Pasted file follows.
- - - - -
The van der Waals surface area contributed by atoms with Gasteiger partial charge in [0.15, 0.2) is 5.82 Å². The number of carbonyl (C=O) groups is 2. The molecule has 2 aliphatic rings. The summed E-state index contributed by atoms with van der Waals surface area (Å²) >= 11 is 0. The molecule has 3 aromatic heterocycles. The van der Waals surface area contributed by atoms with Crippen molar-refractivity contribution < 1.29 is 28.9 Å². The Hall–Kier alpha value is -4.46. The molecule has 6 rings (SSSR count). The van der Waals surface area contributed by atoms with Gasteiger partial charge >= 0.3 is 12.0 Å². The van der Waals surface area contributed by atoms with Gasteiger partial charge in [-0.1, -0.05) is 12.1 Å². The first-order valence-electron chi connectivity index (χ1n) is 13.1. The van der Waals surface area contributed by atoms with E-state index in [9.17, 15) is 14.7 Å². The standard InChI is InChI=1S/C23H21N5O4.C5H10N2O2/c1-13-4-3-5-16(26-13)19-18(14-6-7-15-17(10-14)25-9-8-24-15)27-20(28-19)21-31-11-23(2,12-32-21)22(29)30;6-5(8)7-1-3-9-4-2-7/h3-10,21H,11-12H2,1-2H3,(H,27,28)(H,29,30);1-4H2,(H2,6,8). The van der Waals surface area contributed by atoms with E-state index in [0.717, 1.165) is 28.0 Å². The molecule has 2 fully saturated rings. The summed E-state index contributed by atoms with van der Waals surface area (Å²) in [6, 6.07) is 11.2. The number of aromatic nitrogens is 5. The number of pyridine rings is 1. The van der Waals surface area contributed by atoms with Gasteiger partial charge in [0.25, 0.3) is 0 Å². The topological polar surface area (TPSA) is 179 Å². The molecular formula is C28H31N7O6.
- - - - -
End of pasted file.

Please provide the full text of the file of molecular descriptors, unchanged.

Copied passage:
The van der Waals surface area contributed by atoms with Gasteiger partial charge in [0.15, 0.2) is 5.82 Å². The number of carbonyl (C=O) groups is 2. The molecule has 2 aliphatic rings. The summed E-state index contributed by atoms with van der Waals surface area (Å²) >= 11 is 0. The molecule has 3 aromatic heterocycles. The van der Waals surface area contributed by atoms with Crippen molar-refractivity contribution < 1.29 is 28.9 Å². The Hall–Kier alpha value is -4.46. The molecule has 6 rings (SSSR count). The van der Waals surface area contributed by atoms with Gasteiger partial charge >= 0.3 is 12.0 Å². The van der Waals surface area contributed by atoms with Gasteiger partial charge in [-0.1, -0.05) is 12.1 Å². The first-order valence-electron chi connectivity index (χ1n) is 13.1. The van der Waals surface area contributed by atoms with E-state index in [9.17, 15) is 14.7 Å². The standard InChI is InChI=1S/C23H21N5O4.C5H10N2O2/c1-13-4-3-5-16(26-13)19-18(14-6-7-15-17(10-14)25-9-8-24-15)27-20(28-19)21-31-11-23(2,12-32-21)22(29)30;6-5(8)7-1-3-9-4-2-7/h3-10,21H,11-12H2,1-2H3,(H,27,28)(H,29,30);1-4H2,(H2,6,8). The van der Waals surface area contributed by atoms with E-state index in [0.717, 1.165) is 28.0 Å². The molecule has 2 fully saturated rings. The summed E-state index contributed by atoms with van der Waals surface area (Å²) in [6, 6.07) is 11.2. The number of aromatic nitrogens is 5. The number of pyridine rings is 1. The van der Waals surface area contributed by atoms with Gasteiger partial charge in [0.25, 0.3) is 0 Å². The topological polar surface area (TPSA) is 179 Å². The molecular formula is C28H31N7O6.